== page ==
Krishna Charitra by Bankim Chandra Chattopadhyaya

By Bankim Chandra Chattopadhyaya

Krishna Charitra is a recognized Bengali vintage the place Bankim Chandra endeavours to find Sri Krishna, the true individual, in the back of centuries of myths and legends. Written in 1886, this was once the 1st example the place the nature of Krishna is studied from a practical and wondering viewpoint. Like his novel Ananda Math, Krishna Charitra originates from Bankim Chandra's passionate feeling of patriotism. He desired to uphold Sri Krishna as not only a mythological determine, yet a fantastic Indian personality, whom different Indians may perhaps search for to. Sri Aurobindo says, "Bankim Chandra poured over the Bhagavad Gita and the Vedas striving to trap the deeper and sacred experience of these profound writings. to offer that to his countrymen used to be the strenuous objective of Krishna Charitra."

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Contents Life and Personality of Bankim Chandra Introduction to Bankim Chandra’s Krishna Charitra Section I - The Beginning The Purpose of My Work How to Find the Real Krishna The Mahabharata from Historical Point of View The Pandavas Interpolations and Distortions in the Mahabharata The Unnatural and the Supernatural in the Mahabharata Section II — Vrindavana Yaduvansha (Sri Krishna’s Ancestry) Sri Krishna’s Birth Sri Krishna’s Childhood Sri Krishna’s Adolescence The Gopis ofVraja SriRadha Closing of Vrindavana Lila Section III — Mathura to Dwaraka The Slaying of Kansa Sri Krishna’s Education Jarasandha Life in Dwaraka Sri Krishna’s Consorts Section IV — Indraprastha Draupadi’s Swayamvara Report of Krishna’s Meeting with Yudhisthira The Harana of Subhadra Fire in the Khandava Forest Krishna, the Humanitarian Krishna’s Advice to Kill Jarasandha Account of Krishna’s Meeting with Jarasandha The Duel of Bhima and Jarasandha The Ritual of Honouring the Best Person in the Assembly The Slaying of Shishupala Exile of the Pandavas Section V — Upaplavya Warriors Choose their Sides Sanjaya’s Mission Proposal of Krishna’s Visit to Hastinapura The Journey Day One in Hastinapura Day Two in Hastinapura Krishna’s Meeting with Kama Section VI — Kurukshetra Bhishma in Battle Jayadratha Killed Understanding the Work of the Later Poets The Fall of Ghatotkacha The Fall of Drona The Religion that Krishna Preached The Fall of Kama The Fall of Duryodhana The Last Days of the War Setting up a Legislation Sermons on Desire Last Meeting with the Pandavas Section VII - The Incidents in Prabhasha Annihilation of the Yadus Conclusion Translator’s Epilogue Translator’s Notes A.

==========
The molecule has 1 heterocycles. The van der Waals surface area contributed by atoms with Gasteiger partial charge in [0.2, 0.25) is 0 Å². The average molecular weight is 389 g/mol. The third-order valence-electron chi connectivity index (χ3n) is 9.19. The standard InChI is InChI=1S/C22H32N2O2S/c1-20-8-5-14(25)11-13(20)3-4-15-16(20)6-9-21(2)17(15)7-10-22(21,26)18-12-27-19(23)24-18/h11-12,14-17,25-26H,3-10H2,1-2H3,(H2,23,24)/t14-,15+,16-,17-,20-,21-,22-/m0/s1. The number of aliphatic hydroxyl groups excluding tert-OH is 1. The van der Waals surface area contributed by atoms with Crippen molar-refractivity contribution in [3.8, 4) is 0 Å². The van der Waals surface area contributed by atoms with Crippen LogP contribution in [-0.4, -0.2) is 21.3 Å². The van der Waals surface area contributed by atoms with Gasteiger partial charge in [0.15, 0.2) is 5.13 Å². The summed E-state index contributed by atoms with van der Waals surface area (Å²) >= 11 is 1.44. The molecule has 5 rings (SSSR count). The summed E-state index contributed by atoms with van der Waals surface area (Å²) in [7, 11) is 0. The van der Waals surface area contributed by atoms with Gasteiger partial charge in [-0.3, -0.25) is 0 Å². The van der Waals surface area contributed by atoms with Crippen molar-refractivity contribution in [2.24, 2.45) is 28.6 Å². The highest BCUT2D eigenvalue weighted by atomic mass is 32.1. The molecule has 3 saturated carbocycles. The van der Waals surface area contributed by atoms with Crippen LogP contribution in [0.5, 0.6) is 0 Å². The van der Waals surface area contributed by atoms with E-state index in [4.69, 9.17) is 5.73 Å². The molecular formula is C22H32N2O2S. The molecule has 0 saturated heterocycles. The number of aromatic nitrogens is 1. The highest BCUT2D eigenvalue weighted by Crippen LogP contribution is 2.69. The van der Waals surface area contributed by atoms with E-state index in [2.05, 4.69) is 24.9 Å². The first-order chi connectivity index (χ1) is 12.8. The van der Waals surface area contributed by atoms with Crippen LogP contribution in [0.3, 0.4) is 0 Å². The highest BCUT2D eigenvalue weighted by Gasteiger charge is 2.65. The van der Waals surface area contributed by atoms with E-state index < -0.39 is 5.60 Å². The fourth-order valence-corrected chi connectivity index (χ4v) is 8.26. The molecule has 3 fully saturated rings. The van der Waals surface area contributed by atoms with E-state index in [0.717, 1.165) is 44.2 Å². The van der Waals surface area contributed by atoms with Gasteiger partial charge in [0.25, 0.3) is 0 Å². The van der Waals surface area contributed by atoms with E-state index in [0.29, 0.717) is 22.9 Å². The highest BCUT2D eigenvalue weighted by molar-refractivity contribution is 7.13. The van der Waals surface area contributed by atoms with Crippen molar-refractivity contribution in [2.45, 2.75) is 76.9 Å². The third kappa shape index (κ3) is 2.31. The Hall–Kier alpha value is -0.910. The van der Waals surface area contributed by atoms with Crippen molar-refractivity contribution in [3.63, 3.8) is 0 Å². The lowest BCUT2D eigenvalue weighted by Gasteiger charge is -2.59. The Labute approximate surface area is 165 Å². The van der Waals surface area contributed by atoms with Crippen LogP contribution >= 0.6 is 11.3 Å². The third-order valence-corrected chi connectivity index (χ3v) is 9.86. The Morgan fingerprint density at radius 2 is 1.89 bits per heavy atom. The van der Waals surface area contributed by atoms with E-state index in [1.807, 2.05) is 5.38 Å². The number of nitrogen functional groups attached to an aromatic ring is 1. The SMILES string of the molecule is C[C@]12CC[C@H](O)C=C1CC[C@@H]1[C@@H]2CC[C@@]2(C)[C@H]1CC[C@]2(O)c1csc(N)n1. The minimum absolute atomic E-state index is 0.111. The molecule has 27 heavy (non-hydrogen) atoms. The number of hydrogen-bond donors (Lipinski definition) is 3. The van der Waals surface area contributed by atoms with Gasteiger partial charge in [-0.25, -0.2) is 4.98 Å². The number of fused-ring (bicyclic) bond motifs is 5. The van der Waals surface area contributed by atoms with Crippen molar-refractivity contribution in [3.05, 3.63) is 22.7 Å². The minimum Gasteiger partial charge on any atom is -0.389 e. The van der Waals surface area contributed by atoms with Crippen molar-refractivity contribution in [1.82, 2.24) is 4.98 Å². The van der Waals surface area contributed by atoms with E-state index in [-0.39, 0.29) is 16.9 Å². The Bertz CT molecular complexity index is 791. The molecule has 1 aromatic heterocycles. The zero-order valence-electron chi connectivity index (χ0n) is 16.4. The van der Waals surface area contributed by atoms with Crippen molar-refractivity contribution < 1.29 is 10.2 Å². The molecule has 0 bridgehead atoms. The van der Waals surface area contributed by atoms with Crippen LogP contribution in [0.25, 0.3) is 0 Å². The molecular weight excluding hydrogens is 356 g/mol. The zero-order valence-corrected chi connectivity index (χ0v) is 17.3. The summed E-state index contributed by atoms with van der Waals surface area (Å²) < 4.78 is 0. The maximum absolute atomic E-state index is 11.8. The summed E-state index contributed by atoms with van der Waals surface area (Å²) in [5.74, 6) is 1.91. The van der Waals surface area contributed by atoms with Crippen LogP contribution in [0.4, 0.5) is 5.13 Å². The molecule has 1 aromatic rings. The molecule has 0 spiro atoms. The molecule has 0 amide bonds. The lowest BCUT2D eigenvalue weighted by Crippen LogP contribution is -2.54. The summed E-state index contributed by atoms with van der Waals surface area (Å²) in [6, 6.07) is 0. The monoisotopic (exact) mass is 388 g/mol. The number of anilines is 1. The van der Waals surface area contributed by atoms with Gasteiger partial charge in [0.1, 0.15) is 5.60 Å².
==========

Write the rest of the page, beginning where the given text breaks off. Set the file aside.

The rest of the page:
Bankim Chandra has been exceedingly thorough in his undertaking. He discusses roots of words at length to seek out their real meanings, compares statements by Sanskrit scholars, declares his own judgements on them, and reflects on philosophical concepts. He does all this to defend his thesis. Moreover, he simultaneously deals with the difficult task of convincing a large readership of 19th century Bengal, immersed in Krishna-bhakti, of the validity of his search for Sri Krishna, the real person, hidden behind centuries of myths and legends.

In that book, it is related that King Harasya of the Ikshwaku dynasty had once ruled Ayodhya. He had married Princess Madhumati of Madhuvana, better known as Mathura. For some reason, Harasya was expelled from Ayodhya and thus he came to live with his wife’s family in Mathura. Their son, Yadu, later became a king. Then, again somewhere else in the Rig Veda, the name Yadu appears as the name of a powerful non-Aryan ruler. Thus, we come upon three different persons having the name Yadu: Yadu, the son of Yayati Yadu of the Ikshwaku dynasty Yadu, the non-Aryan king Which of these three was Krishna’s ancestor?

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